With a working alternator your battery voltage should be from 13.0 volts up to 14.9 volts. From your readings I will say the alternator is not charging the battery. Your battery voltage should be 12 volts. Get the battery charged up first. A lot of shops have a newer type of charger that will charge the jell type AGM, Optima Batteries. I would also check your system for a draw. I would disconnect that new head unit you installed. Seems like the problems started with that install.
I had the same idea as you just a few minutes ago about disconnecting things. The battery read 13.30V this time with the jumper cables.
Before that though, I had the multimeter propped up still reading the battery while I turned ACC on and started disconnecting things. I disconnect power and ground to the head unit and wideband gauge. When I went from having no power applied, to power applied, the voltage would drop by around .08V and stick there temporarily. I then proceeded to disconnect power and ground to the head unit and wideband individually. I noticed when I had power connected to wideband, and connected the ground, voltage would drop by around .10 rapidly, then when I took the ground off, it'd climb back up, connect ground, voltage back down and it sticks at a certain voltage. I did the same with the headunit and it didn't have nearly the same symptoms. So I immediately thought the wideband to be suspect.
So I hooked up jumper cables again, started the car, took off the cables and monitored the voltage with the grounds taken off both the headunit and wideband at the same time, but with their power wires still connected, and the voltage was STILL dropping. I took off power to the headunit and same deal. I however didn't take the power wire off the wideband yet, but I figured that'd be a lost cause.
So right now, I'm at a standstill and more confusion. I'll start tracing more wires when I have more free time. But as off now, I couldn't visibly see any exposed wires.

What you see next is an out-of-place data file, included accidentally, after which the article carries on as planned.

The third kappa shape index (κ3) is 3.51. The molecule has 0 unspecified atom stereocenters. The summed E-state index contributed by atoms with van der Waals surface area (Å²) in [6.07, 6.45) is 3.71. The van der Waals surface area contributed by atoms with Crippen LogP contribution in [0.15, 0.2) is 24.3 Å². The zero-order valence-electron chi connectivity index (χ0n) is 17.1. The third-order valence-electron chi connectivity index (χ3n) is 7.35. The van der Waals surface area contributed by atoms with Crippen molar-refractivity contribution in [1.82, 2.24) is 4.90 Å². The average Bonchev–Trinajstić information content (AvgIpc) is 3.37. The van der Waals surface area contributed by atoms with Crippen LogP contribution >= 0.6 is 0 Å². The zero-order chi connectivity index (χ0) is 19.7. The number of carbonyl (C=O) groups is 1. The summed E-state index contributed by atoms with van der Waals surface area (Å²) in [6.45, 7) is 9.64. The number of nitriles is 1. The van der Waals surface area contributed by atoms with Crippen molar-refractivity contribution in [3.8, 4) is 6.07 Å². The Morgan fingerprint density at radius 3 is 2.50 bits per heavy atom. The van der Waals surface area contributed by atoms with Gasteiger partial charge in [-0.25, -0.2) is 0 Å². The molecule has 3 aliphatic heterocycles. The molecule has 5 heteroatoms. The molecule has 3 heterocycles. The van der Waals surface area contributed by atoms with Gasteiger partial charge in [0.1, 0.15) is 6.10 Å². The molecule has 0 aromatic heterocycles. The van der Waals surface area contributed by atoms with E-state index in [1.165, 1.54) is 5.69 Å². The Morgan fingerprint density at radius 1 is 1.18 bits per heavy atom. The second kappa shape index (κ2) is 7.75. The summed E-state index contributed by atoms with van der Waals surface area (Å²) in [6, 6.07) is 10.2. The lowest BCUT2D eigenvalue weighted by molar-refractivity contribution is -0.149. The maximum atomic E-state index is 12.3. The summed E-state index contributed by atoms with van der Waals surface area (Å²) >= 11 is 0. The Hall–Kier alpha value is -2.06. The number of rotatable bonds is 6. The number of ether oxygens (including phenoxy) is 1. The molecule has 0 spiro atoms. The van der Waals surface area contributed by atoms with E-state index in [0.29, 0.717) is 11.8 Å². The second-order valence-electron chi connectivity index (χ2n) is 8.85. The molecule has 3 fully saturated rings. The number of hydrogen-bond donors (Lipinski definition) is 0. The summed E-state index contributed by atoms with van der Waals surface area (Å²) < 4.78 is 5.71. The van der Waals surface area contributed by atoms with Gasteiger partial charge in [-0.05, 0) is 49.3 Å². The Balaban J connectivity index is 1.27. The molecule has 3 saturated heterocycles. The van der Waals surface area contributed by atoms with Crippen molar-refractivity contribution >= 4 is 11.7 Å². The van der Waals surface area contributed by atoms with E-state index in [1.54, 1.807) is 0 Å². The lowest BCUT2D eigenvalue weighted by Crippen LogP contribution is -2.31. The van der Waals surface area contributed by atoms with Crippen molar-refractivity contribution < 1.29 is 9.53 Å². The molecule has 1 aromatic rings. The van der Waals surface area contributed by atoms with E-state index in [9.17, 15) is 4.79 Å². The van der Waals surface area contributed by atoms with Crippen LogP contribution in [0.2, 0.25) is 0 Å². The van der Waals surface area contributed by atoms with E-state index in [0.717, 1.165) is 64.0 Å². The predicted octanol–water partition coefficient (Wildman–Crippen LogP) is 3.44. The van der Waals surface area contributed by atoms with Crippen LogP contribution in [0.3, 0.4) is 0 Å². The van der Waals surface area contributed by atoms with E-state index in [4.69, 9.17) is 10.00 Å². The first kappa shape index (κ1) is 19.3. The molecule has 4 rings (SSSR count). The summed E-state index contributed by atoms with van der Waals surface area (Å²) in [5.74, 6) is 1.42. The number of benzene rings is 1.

What is the item that you are cooling the "Head Unit"??? Please use the proper terminology such that appropriate advice can be issued. It sounds as though the Alternator is good but the wiring is faulty and not connecting the alternator to the battery properly. Do you have the wiring diagram for the 240Z? What is the "Digital Gauge"??? What does this gauge indicate? The 240Z has the ammeter in series with the alternator and the battery to measure charge/discharge current. What is the ammeter indicating throughout all these exercises? An appropriately charged battery should be slightly greater than +12 volts. When cranking the engine for starting the voltage should not go lower than 8 volts DC. If it goes lower there are bad cells in the battery. When the alternator is initially charging after engine start, the alternator voltage should be +14.x volts. As the battery attains a charge the alternator voltage should taper off somewhat from +14v yet still stay above +12v. The newer alternators need only a small amount of current from the battery to provide excitation for the alternator field to cause it to generate 12 - 14 vdc. There may be an excitation return (2 wire excitation) to ground or battery negative to complete the circuit. Normally the case of the alternator is the return or ground path for both excitation and heavy current to charge the battery. The other heavy post or connection on the alternator connects back to the battery through a heavy current (low or no resistance to current flow) fused wire. Older alternator charging systems had more (complicated) wiring than newer charging systems.
Hope this helps. Will look at the 240Z wiring diagram to see which OLD alternator system wiring IS NOT NEEDED.
Source: Suddenly not keeping a charge.